Submitted to: Journal of Medical Entomology
Publication Type: Peer Reviewed Journal
Publication Acceptance Date: 9/19/2005
Publication Date: 3/1/2006
Citation: Allan, S.A., Bernier, U.R., Kline, D.L. 2006. Laboratory evaluation of avian odors for mosquito (diptera:culicidae) attraction. Journal of Medical Entomology. 43(2):225-231. Interpretive Summary: Culex mosquitoes are the most important vectors of West Nile virus and St. Louis encephalitis in the United States. Trapping is critical in the surveillance of vector abundance and disease presence and this often guides subsequent control effects. Traps using standard attractants (i.e. carbon dioxide) are generally of limited value for trapping Culex. These mosquitoes feed readily on birds, however, relatively little is known about the chemicals that mosquitoes use to locate birds. In this study, conducted at USDA, ARS, Center for Medical, Agricultural and Veterinary Entomology in Gainesville, Florida, the responses of three species of Culex to odors associated with birds were examined. All Culex mosquitoes responded strongly to chickens and relatively little to a human arm. Feathers were moderately attractive and attraction was enhanced in the presence of carbon dioxide. None of the previously identified bird odors tested were attractive. Hexane extracts of feathers, however, were attractive to Culex and will form the basis for the subsequent identification, testing and use of bird odors for trapping for Culex mosquitoes.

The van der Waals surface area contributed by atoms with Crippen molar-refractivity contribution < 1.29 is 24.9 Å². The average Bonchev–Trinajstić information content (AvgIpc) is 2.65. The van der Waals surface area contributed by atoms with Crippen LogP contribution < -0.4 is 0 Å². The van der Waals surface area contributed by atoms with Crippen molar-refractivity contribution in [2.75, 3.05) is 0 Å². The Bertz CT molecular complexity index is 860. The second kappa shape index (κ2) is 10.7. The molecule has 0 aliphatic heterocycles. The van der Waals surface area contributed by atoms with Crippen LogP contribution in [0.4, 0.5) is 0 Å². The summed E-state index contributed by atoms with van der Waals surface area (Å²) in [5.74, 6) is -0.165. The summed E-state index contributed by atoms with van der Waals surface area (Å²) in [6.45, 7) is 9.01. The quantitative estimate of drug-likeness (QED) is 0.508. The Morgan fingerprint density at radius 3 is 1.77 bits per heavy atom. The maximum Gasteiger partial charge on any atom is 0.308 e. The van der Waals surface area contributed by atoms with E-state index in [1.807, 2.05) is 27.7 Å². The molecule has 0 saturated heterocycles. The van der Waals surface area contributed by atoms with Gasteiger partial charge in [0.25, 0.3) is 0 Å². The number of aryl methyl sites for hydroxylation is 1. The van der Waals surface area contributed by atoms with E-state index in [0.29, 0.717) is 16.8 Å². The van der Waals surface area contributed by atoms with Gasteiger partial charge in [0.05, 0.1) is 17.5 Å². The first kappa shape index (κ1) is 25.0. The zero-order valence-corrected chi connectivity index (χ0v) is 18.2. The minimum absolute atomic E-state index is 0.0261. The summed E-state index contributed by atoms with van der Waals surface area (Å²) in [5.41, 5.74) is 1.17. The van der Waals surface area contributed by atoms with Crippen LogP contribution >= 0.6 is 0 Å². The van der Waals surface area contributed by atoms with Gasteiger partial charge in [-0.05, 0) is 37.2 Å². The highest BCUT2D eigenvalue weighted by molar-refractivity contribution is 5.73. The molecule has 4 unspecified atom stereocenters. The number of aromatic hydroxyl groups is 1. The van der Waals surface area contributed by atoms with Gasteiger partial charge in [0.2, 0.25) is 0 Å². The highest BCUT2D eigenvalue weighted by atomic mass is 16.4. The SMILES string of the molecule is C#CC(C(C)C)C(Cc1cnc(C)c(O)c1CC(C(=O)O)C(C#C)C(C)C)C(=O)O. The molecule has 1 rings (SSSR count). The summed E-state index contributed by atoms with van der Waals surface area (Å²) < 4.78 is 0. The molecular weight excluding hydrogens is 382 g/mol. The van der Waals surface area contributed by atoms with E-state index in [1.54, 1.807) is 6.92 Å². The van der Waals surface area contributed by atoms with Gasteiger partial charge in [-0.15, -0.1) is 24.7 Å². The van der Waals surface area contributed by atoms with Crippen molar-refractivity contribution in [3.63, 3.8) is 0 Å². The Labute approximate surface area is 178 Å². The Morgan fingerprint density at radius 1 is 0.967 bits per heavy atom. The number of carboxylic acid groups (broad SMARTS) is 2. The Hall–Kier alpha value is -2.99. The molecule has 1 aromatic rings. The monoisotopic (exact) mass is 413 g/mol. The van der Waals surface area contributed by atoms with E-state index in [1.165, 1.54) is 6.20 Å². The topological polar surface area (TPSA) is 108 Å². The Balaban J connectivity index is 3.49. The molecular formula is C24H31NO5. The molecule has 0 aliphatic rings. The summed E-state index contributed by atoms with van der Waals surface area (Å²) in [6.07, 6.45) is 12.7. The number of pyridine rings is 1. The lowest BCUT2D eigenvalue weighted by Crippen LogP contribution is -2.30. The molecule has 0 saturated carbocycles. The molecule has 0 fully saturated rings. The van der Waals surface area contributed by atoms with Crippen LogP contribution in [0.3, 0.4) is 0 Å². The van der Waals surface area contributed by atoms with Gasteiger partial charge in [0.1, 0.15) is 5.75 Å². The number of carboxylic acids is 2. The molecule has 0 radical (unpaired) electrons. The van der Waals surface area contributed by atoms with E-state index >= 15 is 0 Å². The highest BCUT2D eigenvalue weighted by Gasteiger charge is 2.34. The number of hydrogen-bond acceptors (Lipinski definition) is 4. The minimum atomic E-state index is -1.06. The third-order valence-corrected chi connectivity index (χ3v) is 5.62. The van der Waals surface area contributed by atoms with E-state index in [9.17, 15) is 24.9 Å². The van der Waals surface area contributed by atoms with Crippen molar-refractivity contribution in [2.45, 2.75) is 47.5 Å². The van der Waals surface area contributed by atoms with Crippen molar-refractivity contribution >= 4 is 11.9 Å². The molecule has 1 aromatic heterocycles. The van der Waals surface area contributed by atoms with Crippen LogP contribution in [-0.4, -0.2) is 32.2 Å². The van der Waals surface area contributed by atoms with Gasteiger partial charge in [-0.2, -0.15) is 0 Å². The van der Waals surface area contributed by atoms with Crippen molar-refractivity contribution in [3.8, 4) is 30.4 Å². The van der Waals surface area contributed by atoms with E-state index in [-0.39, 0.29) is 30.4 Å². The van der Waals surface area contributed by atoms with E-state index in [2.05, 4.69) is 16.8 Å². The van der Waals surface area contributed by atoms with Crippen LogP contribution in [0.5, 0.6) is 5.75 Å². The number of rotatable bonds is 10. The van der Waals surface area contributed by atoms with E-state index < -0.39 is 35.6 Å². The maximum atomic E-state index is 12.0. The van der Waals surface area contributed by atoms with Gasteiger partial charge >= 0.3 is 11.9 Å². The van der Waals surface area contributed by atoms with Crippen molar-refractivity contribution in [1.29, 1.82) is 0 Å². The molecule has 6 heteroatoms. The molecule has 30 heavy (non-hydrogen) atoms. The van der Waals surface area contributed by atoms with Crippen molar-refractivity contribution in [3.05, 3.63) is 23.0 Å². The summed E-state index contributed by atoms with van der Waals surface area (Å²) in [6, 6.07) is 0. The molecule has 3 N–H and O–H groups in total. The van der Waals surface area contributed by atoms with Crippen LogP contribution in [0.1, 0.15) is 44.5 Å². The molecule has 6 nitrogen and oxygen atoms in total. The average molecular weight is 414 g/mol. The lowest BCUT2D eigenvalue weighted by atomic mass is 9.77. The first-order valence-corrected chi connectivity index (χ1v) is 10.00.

Technical Abstract: Attraction of Culex quinquefasciatus, Culex tarsalis, Culex nigripalpus and Aedes aegypti to avian and other host odors was investigated in a dual-port olfactometer. While attraction to a human arm was high for Ae. aegypti (> 80%) and low for all Culex spp. (< 25%), all species responded similarly to a chicken (55.3-73.6%). Responses of Ae. aegypti, Cx. quinquefasciatus and Cx. nigripalpus to feathers were low (< 20%) but significantly greater than to the controls. There was no difference in attraction of Cx. tarsalis to feathers or controls. Responses to CO2 (5 ml/min) were low for all species (< 15%) except Cx. tarsalis which had moderate responses (24.5%). When feathers were combined with CO2, attraction appeared to be additive or less for all species except for Cx. tarsalis which had a 3-fold increase in attraction. The CO2/feather treatments were less attractive than a chicken for all species. When olfactometer assays were extended from 3 to 20 min, responses by Ae aegypti significantly increased to a chicken and CO2. Attraction of Cx. quinquefasciatus was significantly greater to chickens, CO2 and feathers and longer assay times were subsequently used for evaluating compounds and extracts. None of the volatile compounds previously identified from feathers or uropygial glands were attractive. Both feather-rubbed cotton balls and hexane extracts of feathers were attractive in the olfactometer and as attractive as feathers, while ether extracts were not attractive. Feathers clearly contribute to the attraction of host-seeking Culex spp. and future studies will focus on identification of the attractant compounds.